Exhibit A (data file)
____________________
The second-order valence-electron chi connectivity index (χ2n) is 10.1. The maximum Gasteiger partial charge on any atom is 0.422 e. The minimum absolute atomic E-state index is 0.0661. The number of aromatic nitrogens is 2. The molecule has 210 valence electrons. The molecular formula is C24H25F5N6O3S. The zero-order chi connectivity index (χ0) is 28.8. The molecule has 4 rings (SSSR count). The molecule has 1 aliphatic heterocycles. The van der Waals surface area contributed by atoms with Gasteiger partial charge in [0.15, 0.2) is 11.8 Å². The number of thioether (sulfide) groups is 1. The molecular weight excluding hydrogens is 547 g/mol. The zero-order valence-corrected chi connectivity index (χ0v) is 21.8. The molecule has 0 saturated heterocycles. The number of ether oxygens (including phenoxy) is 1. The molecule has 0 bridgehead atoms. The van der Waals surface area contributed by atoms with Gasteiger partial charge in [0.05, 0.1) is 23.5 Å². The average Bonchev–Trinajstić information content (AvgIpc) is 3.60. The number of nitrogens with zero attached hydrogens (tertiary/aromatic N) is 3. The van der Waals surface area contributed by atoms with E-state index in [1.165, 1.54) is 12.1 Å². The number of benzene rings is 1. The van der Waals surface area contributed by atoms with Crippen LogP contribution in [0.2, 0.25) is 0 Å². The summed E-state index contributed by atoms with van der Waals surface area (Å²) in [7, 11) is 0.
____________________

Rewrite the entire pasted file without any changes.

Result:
The second-order valence-electron chi connectivity index (χ2n) is 10.1. The maximum Gasteiger partial charge on any atom is 0.422 e. The minimum absolute atomic E-state index is 0.0661. The number of aromatic nitrogens is 2. The molecule has 210 valence electrons. The molecular formula is C24H25F5N6O3S. The zero-order chi connectivity index (χ0) is 28.8. The molecule has 4 rings (SSSR count). The molecule has 1 aliphatic heterocycles. The van der Waals surface area contributed by atoms with Gasteiger partial charge in [0.15, 0.2) is 11.8 Å². The number of thioether (sulfide) groups is 1. The molecular weight excluding hydrogens is 547 g/mol. The zero-order valence-corrected chi connectivity index (χ0v) is 21.8. The molecule has 0 saturated heterocycles. The number of ether oxygens (including phenoxy) is 1. The molecule has 0 bridgehead atoms. The van der Waals surface area contributed by atoms with Gasteiger partial charge in [0.05, 0.1) is 23.5 Å². The average Bonchev–Trinajstić information content (AvgIpc) is 3.60. The number of nitrogens with zero attached hydrogens (tertiary/aromatic N) is 3. The van der Waals surface area contributed by atoms with E-state index in [1.165, 1.54) is 12.1 Å². The number of benzene rings is 1. The van der Waals surface area contributed by atoms with Crippen LogP contribution in [0.2, 0.25) is 0 Å². The summed E-state index contributed by atoms with van der Waals surface area (Å²) in [7, 11) is 0.